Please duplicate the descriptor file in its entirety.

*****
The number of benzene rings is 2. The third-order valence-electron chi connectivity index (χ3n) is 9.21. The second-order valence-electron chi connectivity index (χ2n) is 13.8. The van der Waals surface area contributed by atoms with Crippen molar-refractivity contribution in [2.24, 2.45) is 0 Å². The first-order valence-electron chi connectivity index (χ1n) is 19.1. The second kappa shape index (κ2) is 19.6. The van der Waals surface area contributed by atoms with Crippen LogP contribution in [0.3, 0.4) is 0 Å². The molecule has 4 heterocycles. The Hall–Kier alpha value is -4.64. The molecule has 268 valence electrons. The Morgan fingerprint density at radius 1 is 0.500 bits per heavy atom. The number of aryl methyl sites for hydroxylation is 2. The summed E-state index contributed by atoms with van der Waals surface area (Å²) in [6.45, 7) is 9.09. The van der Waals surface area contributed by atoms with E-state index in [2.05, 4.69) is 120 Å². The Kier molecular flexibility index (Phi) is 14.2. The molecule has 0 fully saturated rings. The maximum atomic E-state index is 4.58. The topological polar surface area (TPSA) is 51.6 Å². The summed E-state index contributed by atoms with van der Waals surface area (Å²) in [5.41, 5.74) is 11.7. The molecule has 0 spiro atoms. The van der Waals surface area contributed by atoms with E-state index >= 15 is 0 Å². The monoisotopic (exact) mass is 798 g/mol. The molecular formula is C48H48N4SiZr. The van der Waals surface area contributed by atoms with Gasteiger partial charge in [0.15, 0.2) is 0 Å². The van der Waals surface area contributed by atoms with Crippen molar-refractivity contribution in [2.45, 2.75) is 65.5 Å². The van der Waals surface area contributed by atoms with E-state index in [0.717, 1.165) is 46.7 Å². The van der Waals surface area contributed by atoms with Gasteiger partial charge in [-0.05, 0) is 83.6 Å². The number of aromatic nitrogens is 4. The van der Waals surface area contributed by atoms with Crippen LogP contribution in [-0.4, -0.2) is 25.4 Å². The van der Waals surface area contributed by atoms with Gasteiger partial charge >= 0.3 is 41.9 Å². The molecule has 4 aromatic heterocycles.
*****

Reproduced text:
The number of benzene rings is 2. The third-order valence-electron chi connectivity index (χ3n) is 9.21. The second-order valence-electron chi connectivity index (χ2n) is 13.8. The van der Waals surface area contributed by atoms with Crippen molar-refractivity contribution in [2.24, 2.45) is 0 Å². The first-order valence-electron chi connectivity index (χ1n) is 19.1. The second kappa shape index (κ2) is 19.6. The van der Waals surface area contributed by atoms with Crippen LogP contribution in [0.3, 0.4) is 0 Å². The molecule has 4 heterocycles. The Hall–Kier alpha value is -4.64. The molecule has 268 valence electrons. The Morgan fingerprint density at radius 1 is 0.500 bits per heavy atom. The number of aryl methyl sites for hydroxylation is 2. The summed E-state index contributed by atoms with van der Waals surface area (Å²) in [6.45, 7) is 9.09. The van der Waals surface area contributed by atoms with E-state index in [2.05, 4.69) is 120 Å². The Kier molecular flexibility index (Phi) is 14.2. The molecule has 0 fully saturated rings. The maximum atomic E-state index is 4.58. The topological polar surface area (TPSA) is 51.6 Å². The summed E-state index contributed by atoms with van der Waals surface area (Å²) in [5.41, 5.74) is 11.7. The molecule has 0 spiro atoms. The van der Waals surface area contributed by atoms with E-state index >= 15 is 0 Å². The monoisotopic (exact) mass is 798 g/mol. The molecular formula is C48H48N4SiZr. The van der Waals surface area contributed by atoms with Gasteiger partial charge in [0.15, 0.2) is 0 Å². The van der Waals surface area contributed by atoms with Crippen molar-refractivity contribution in [2.45, 2.75) is 65.5 Å². The van der Waals surface area contributed by atoms with E-state index in [0.717, 1.165) is 46.7 Å². The van der Waals surface area contributed by atoms with Gasteiger partial charge in [-0.05, 0) is 83.6 Å². The number of aromatic nitrogens is 4. The van der Waals surface area contributed by atoms with Crippen LogP contribution in [-0.4, -0.2) is 25.4 Å². The van der Waals surface area contributed by atoms with Gasteiger partial charge >= 0.3 is 41.9 Å². The molecule has 4 aromatic heterocycles.